The cost to society for time off work after head and neck cancer

When people take time off work because of cancer, society loses their contribution to the economy. Our new study looks at different ways of valuing this contribution.

Most people with cancer take some time off work for treatment, recuperation and rehabilitation. As well as impacting on a person’s sense of identity and quality of life, this time away from work has implications for society, because each individual in the workforce contributes to the economy. This contribution to the economy is known as productivity. Estimating the productivity lost due to a disease can help with health care service planning and policy making.

This study estimated the productivity lost due to time off work and premature mortality from head and neck cancer in Ireland using two different methods. Both methods found that productivity losses following head and neck cancer are substantial, and are higher than seen in other cancers. For each working person diagnosed with head and neck cancer, the first method found that society loses on average €253,800, while the second approach found that on average society loses €6,800.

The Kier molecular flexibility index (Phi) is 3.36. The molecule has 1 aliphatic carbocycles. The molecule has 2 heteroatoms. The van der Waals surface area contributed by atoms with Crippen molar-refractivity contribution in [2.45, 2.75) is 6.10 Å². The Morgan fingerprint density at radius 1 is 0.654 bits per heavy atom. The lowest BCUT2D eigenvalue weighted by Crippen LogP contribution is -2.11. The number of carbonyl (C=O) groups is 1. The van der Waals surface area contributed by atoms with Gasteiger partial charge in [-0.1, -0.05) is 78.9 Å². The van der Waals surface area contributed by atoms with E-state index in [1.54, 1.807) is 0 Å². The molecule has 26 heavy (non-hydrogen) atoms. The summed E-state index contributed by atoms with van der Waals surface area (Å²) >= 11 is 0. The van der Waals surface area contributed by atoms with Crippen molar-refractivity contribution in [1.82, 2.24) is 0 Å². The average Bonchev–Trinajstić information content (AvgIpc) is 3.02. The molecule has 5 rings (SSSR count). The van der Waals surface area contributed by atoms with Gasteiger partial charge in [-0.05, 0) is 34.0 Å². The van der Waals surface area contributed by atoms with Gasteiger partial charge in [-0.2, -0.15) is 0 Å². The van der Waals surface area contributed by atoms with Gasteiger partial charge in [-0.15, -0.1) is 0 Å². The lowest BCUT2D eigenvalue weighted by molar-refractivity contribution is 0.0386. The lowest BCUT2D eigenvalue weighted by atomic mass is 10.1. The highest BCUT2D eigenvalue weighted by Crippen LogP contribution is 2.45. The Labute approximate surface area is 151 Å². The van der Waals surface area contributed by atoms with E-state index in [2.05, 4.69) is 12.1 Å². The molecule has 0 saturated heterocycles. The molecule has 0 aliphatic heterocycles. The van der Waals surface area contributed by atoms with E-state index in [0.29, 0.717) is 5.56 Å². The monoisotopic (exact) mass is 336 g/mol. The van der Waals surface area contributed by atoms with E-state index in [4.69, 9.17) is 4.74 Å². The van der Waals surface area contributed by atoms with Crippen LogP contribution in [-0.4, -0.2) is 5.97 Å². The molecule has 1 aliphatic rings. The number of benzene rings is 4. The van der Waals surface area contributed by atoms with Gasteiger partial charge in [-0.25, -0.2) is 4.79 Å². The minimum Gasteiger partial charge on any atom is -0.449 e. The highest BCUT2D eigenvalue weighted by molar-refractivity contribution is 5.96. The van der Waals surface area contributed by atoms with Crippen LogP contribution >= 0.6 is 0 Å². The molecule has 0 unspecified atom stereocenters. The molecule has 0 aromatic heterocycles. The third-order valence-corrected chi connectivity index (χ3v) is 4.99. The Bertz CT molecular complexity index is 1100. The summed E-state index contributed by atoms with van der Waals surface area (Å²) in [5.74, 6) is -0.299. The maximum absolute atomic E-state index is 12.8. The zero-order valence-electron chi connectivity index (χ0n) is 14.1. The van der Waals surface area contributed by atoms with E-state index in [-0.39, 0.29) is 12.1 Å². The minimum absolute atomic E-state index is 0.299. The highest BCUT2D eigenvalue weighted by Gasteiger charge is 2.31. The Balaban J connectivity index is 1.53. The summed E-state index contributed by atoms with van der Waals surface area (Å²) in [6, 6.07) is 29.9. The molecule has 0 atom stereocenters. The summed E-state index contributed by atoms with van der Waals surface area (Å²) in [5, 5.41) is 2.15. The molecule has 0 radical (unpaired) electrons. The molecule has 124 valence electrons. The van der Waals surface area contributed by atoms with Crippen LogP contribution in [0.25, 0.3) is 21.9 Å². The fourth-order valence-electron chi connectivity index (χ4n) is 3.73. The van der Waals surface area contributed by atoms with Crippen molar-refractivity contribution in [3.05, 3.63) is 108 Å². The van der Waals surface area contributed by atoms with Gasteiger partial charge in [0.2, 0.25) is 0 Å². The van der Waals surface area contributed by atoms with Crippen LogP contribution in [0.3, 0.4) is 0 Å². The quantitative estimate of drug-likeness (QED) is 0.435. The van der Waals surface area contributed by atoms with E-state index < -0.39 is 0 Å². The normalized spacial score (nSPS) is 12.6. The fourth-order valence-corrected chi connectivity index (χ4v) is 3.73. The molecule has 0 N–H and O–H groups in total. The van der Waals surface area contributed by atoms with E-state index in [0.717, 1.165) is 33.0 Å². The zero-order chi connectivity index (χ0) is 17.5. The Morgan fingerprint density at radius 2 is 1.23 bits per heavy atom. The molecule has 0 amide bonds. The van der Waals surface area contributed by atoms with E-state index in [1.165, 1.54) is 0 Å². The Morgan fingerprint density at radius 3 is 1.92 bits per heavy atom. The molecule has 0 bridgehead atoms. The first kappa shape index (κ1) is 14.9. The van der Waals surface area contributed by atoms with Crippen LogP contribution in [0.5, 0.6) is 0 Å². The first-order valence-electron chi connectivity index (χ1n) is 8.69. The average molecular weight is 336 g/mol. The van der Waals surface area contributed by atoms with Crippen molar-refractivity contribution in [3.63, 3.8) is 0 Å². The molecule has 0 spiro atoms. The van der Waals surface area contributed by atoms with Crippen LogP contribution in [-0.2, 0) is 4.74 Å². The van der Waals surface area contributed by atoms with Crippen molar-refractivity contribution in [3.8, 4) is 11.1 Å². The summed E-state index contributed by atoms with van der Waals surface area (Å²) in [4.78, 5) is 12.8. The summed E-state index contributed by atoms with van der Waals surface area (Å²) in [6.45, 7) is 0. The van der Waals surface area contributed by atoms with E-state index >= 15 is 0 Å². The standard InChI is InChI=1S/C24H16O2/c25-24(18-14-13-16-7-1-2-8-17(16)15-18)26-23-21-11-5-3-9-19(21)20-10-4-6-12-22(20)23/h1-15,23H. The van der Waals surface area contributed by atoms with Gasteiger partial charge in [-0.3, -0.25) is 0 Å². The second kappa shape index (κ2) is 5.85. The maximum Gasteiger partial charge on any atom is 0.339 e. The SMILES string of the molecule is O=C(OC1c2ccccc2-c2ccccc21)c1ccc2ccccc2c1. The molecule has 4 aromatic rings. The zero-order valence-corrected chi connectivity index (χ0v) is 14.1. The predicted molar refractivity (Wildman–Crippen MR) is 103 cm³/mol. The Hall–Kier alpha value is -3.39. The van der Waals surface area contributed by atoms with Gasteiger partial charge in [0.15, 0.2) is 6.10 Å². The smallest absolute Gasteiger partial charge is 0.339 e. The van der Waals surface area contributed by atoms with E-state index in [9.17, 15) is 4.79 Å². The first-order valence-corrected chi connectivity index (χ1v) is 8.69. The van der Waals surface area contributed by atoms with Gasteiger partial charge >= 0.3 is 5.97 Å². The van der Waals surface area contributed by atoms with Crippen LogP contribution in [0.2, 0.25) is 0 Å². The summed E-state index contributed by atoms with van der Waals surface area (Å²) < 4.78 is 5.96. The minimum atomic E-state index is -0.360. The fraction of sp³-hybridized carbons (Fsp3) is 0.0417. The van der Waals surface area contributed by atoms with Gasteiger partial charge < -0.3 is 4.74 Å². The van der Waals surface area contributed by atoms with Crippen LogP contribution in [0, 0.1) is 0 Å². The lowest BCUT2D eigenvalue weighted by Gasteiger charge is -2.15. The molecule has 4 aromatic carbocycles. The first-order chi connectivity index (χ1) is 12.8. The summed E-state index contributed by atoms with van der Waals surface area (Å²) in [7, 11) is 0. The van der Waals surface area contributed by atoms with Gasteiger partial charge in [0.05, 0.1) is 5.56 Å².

The two methods had very different results because they have different assumptions about what is included in lost productivity. For example, if someone retires early because of cancer, the first method includes a value for each year until they should have retired. In contrast, the second method only includes the time it takes until their position has been filled.

These contrasting results highlight that using different methods to estimate the impact of a disease on the economy can have very different results. At the moment, there is no consensus on the best method to use. Our research suggests that using both approaches, as we have done, is a good way of estimating  the range of the potential productivity losses.


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